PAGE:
He set in motion against Greece all middle and western Asia to the Hel. the east as far as India, and all the lespont; Cambyses subdued Egyptwest as far as Spain, where the Carand Ethiopia on the south ; Darius thaginians hired some mercenaries. Hystaspes brought into subjection From Xerxes, the prophet passes on the nomade Scythians among the to Alexander the Great, not noticing, Caucasian mountains on the north. as it was not important to his purThe ram with two horns, standing pose, the eight Persian kings who on the bank of the Eulæus or Cho- reigned subsequently to Xerxes. aspes, (which washed the walls of Third. The third kingdom is the Susa, the Persian capital,) was the Grecian or Macedonian. It is deMedo-Persian empire. Its united scribed under the following symbols. strength was well symbolized by “The belly and the thighs of the the ram. The two horns are the image are of brass,” Dan. 2: 32 ; Medians and Persians, the horn be- " And another third kingdom of ing the well known emblem of pow. brass, which shall bear rule over all er and pride. The higher horn, the earth,” 2 : 39; “ After this I bewhich came up last, is evidently the held, and lo! another beast, like a Persian part of the monarchy, which leopard, which had upon the back gradually oveshadowed its northern of it four wings of a fowl ; the beast sister. It pushed its conquests over had also four heads, and dominion Mesopotamia, Syria and Asia Mi- was given to it,” 7: 6; “And as I nor, on the west; Colchis, Arme- was considering, behold! a he.goat nia, Iberia, and to the Caspian Sea, came from the west, on the face of on the north; and Judea, Egypt, the whole earth, and touched not Ethiopia and Libya, on the south. the ground; and the goat had a Xerxes attempted the subjugation of notable horn between his eyes. Europe. No animal, i. e. no nation, And he came to the ram that had Syrian, Arabian, etc. could offer any two horns, which I had seen standeffectual resistance.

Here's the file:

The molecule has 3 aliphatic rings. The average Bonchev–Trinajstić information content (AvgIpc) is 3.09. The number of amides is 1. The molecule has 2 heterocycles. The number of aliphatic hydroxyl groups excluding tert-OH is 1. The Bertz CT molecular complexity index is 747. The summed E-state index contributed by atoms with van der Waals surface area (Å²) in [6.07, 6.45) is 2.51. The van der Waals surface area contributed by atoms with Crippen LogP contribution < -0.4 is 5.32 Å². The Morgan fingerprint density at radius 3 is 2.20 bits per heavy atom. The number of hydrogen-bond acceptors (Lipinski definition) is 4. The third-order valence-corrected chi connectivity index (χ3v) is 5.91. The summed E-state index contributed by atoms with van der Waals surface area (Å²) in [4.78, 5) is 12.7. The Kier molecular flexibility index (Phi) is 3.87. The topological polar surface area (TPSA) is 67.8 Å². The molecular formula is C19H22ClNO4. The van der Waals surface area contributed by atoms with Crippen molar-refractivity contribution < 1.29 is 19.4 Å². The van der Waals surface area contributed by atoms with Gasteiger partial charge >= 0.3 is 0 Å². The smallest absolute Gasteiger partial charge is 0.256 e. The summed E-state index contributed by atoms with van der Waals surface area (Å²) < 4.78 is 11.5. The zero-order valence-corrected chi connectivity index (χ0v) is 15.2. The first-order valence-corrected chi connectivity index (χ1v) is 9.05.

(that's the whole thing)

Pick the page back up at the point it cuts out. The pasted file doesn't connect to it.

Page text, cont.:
ing before the river, and ran unto The revelations which were made him in the fury of his power. And to Daniel, as recorded in the elev. I him come close unto the ram, enth chapter, were evidently in the and he was moved with choler third year of Cyrus, comp. 10: 1. against him, and smote the ram, “ The three kings that should stand and brake his two horns, and there up yet,” 11: 2, were the immedi.

was no power in the ram to stand ate successors of Cyrus, i. e. Cam. before him, but he cast him down byses, the Pseudo-Smerdis, and Da- to the ground, and stamped upon rius Hystaspes. The fourth king is him, and there was none that could Xerxes I, the son of Atossa, the deliver the ram out of his hand. daughter of Cyrus. The immense Therefore, the he.goat waxed very riches of Xerxes are alluded to by great, but when he was strong the various authors. The Persians used great horn was broken.”

- And to say, writes Herodotus, that, after the rough goat is the king of GreXerxes, Pythius the Lydian was the cia, and the great horn that is berichest of men. The splendor of tween his eyes is the first king,” 8: his preparation for the Grecian war 5—8, 21. “And a mighty king is well known. Herodotus observes, shall stand up, that shall rule with that there was not one man among the great dominion, and do according to millions of his army equal to him his will," 11: 3.